Michigan lawmakers this week stood up for state sovereignty regarding education policy and passed budgets that prohibit any funding for the controversial Common Core system.
As the Washington Times reports, “The Michigan measure is the latest blow to the system, now under fire from Republicans across the nation and others who fear it represents the surrender of local control over schools.”
Michigan’s legislature never approved of the Common Core standards. Some state lawmakers see this a cause for alarm as state education policy should be in the hands of elected officials.
“The Department of Education is trying to put Michigan schools in Common Core without legislative approval,” said McMillin. “Giving our authority to control what is taught in our schools to any national entity is wrong.”
In an interview with the Heartland Institute, McMillin stated, “We’re debating some standards in committee today on career-technical education. We don’t have this discussion if Common Core is in place. We have to go hat in hand to the [National Governors Association, which holds the Common Core copyright] and beg them to change the standards. They have a body that is not subject to freedom of information and open meetings acts. A private entity deciding what will be taught in all our public schools is just wrong.”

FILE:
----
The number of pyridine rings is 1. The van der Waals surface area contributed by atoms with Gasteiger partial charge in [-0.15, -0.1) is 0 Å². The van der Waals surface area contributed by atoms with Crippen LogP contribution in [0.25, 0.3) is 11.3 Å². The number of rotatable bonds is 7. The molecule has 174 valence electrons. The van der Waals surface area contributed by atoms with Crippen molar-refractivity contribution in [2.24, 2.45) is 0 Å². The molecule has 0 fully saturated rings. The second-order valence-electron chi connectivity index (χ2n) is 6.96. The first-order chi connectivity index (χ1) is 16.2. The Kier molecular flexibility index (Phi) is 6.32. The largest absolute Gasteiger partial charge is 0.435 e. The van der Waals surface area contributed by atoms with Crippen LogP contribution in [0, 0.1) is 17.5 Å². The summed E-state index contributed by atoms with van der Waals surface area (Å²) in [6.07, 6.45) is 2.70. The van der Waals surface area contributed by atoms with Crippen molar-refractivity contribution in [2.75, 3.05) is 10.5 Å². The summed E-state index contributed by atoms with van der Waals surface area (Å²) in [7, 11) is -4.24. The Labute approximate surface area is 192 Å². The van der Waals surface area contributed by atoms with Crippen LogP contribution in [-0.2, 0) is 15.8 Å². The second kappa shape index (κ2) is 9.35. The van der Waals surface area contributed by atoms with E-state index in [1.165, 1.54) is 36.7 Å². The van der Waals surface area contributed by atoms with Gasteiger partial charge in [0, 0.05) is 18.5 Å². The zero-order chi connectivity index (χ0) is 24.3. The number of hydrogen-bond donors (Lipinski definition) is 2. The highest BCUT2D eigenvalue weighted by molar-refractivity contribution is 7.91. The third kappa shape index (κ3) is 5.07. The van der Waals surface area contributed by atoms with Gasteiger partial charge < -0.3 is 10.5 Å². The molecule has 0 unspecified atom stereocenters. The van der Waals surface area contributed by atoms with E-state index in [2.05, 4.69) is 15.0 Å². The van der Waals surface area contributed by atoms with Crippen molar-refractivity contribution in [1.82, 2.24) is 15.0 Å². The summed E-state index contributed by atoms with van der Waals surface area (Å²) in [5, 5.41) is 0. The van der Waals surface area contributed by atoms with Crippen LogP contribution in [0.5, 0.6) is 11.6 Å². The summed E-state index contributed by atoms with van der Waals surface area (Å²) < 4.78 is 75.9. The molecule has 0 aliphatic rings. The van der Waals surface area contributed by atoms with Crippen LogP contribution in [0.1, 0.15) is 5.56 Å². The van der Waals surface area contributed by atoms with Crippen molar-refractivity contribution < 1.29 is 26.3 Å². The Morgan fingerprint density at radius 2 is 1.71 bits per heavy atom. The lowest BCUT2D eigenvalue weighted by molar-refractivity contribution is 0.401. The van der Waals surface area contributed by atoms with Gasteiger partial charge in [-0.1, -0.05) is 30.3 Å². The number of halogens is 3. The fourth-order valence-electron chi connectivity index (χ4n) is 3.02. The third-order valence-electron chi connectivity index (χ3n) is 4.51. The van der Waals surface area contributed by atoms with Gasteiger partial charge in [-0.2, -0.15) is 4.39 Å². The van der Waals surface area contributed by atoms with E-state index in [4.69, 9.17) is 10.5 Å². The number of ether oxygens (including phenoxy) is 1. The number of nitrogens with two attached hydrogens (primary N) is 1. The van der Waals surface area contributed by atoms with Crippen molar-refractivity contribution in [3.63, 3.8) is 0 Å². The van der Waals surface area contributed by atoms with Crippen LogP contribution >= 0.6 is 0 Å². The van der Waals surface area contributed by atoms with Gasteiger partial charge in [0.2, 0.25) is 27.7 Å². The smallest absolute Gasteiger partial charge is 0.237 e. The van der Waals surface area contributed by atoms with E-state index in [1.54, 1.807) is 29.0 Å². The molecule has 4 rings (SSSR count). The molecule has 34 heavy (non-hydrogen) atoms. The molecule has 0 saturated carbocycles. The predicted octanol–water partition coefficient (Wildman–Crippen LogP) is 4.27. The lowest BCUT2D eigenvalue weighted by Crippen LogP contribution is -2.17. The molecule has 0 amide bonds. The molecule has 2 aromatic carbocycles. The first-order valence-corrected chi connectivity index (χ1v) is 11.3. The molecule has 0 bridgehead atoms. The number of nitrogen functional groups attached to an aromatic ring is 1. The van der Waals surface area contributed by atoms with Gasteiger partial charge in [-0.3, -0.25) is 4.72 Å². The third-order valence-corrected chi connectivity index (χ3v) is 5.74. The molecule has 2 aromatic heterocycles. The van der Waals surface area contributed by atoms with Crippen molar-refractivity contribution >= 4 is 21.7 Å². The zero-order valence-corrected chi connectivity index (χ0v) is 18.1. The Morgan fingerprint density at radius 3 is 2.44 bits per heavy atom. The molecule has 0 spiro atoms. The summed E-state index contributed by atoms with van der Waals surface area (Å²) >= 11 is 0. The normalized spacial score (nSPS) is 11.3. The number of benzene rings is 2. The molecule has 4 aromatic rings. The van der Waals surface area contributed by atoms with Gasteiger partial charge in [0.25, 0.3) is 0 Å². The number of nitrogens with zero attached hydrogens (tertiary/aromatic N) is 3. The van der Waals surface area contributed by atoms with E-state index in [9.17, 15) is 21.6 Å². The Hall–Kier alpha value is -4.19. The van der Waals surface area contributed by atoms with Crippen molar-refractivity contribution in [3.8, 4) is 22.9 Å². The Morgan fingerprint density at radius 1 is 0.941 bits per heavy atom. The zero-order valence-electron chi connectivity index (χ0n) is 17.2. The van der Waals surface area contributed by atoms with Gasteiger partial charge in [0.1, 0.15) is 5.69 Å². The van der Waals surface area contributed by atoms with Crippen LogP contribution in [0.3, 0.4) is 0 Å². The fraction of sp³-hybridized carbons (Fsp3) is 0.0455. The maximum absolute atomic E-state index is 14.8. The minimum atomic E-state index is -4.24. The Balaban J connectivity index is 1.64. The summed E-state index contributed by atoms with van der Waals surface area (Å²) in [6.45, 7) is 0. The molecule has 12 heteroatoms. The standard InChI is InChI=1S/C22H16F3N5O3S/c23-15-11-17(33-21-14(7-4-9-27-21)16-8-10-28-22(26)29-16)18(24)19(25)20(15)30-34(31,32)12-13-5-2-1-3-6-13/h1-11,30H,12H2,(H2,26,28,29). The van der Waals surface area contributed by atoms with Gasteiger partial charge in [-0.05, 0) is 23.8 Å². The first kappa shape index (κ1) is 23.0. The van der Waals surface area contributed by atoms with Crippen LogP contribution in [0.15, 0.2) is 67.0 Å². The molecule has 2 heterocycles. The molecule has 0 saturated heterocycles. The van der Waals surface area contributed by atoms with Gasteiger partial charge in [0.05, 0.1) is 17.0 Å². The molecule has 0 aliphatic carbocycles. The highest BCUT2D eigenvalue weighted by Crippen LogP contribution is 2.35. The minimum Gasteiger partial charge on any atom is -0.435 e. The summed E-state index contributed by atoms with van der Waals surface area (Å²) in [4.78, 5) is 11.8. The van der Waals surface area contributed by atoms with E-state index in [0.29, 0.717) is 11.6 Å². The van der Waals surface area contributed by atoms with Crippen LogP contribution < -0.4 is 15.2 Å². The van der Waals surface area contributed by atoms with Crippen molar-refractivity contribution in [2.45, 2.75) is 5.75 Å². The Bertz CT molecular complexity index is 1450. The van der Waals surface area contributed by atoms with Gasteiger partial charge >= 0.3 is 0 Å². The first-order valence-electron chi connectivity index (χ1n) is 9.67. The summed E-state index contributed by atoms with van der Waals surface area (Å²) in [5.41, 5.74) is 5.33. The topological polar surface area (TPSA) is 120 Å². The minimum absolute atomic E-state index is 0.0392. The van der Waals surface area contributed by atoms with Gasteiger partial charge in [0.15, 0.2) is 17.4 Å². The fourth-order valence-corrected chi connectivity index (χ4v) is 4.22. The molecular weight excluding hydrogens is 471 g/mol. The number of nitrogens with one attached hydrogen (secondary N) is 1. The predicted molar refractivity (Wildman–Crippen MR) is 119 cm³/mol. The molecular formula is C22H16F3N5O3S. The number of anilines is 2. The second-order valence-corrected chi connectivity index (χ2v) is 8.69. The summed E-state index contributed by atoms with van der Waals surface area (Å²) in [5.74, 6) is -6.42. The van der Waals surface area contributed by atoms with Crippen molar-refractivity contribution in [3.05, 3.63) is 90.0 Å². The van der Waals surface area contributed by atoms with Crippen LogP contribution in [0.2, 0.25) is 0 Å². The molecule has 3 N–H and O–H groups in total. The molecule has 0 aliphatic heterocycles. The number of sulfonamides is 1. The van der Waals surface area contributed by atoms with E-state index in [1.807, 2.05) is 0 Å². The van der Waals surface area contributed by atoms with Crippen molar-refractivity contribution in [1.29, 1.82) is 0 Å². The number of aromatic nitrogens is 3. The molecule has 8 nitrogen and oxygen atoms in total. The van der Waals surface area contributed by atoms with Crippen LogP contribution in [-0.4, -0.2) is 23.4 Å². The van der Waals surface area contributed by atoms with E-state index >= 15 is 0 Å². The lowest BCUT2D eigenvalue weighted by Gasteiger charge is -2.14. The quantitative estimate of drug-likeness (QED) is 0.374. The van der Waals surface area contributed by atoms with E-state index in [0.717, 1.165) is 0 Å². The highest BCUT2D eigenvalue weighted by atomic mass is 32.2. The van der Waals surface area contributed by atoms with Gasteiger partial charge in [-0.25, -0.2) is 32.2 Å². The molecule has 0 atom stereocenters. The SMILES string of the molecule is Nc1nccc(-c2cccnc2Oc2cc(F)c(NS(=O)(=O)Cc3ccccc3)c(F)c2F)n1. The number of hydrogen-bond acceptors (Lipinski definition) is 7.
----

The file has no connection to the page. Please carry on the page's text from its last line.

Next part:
McMillin is also sponsoring House Bill 4276 to withdraw Michigan completely from Common Core. HB 4276 had one previous hearing in the House Education Policy Committee and is expected to have another in May. Americans For Prosperity-Michigan delivered a Letter of Support for this bill and is asking citizens to take action to support this legislation.
The reluctance to implement Common Core is seemingly a national trend. According to the Heritage Foundation, “Several other states are pushing back against a major overreach into state educational authority. The federal government’s close ties to the standards—with the Obama Administration using federal dollars and No Child Left Behind waivers to entice states to adopt common standards—has concerned many state leaders, and many are questioning the cost of implementation and the quality of the standards themselves as well.”
Following a conference committee to hammer out differences among the House and Senate budgets, the appropriation bill will go to Governor Snyder’s desk. Snyder’s proposed 2014 budget did not include any funding for Common Core.